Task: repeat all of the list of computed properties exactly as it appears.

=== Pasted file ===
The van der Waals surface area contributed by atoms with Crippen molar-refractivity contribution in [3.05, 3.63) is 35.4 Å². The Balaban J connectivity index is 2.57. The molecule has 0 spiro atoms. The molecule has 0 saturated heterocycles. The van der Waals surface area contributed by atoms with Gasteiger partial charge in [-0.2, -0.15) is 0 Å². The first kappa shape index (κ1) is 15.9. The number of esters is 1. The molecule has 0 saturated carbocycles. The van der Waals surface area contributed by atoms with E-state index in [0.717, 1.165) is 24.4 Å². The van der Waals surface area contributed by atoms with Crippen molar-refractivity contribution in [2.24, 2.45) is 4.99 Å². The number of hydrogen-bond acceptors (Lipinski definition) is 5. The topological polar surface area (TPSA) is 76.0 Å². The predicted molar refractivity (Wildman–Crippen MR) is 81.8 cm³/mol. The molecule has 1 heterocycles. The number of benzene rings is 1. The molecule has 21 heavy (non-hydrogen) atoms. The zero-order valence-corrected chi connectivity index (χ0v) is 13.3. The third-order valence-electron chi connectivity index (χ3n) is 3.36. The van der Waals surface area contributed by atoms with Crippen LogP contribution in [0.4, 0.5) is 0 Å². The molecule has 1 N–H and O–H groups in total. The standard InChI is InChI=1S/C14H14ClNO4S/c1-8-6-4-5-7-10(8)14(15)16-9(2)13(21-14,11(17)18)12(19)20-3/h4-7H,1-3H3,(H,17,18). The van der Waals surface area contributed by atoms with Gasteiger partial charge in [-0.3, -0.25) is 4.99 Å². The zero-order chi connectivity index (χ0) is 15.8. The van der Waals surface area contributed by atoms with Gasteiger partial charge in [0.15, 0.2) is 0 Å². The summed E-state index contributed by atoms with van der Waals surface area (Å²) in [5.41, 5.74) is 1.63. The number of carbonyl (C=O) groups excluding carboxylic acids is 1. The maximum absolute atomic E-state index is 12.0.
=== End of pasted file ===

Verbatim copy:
The van der Waals surface area contributed by atoms with Crippen molar-refractivity contribution in [3.05, 3.63) is 35.4 Å². The Balaban J connectivity index is 2.57. The molecule has 0 spiro atoms. The molecule has 0 saturated heterocycles. The van der Waals surface area contributed by atoms with Gasteiger partial charge in [-0.2, -0.15) is 0 Å². The first kappa shape index (κ1) is 15.9. The number of esters is 1. The molecule has 0 saturated carbocycles. The van der Waals surface area contributed by atoms with E-state index in [0.717, 1.165) is 24.4 Å². The van der Waals surface area contributed by atoms with Crippen molar-refractivity contribution in [2.24, 2.45) is 4.99 Å². The number of hydrogen-bond acceptors (Lipinski definition) is 5. The topological polar surface area (TPSA) is 76.0 Å². The predicted molar refractivity (Wildman–Crippen MR) is 81.8 cm³/mol. The molecule has 1 heterocycles. The number of benzene rings is 1. The molecule has 21 heavy (non-hydrogen) atoms. The zero-order valence-corrected chi connectivity index (χ0v) is 13.3. The third-order valence-electron chi connectivity index (χ3n) is 3.36. The van der Waals surface area contributed by atoms with Crippen LogP contribution in [0.4, 0.5) is 0 Å². The molecule has 1 N–H and O–H groups in total. The standard InChI is InChI=1S/C14H14ClNO4S/c1-8-6-4-5-7-10(8)14(15)16-9(2)13(21-14,11(17)18)12(19)20-3/h4-7H,1-3H3,(H,17,18). The van der Waals surface area contributed by atoms with Gasteiger partial charge in [-0.3, -0.25) is 4.99 Å². The zero-order chi connectivity index (χ0) is 15.8. The van der Waals surface area contributed by atoms with Gasteiger partial charge in [0.15, 0.2) is 0 Å². The summed E-state index contributed by atoms with van der Waals surface area (Å²) in [5.41, 5.74) is 1.63. The number of carbonyl (C=O) groups excluding carboxylic acids is 1. The maximum absolute atomic E-state index is 12.0.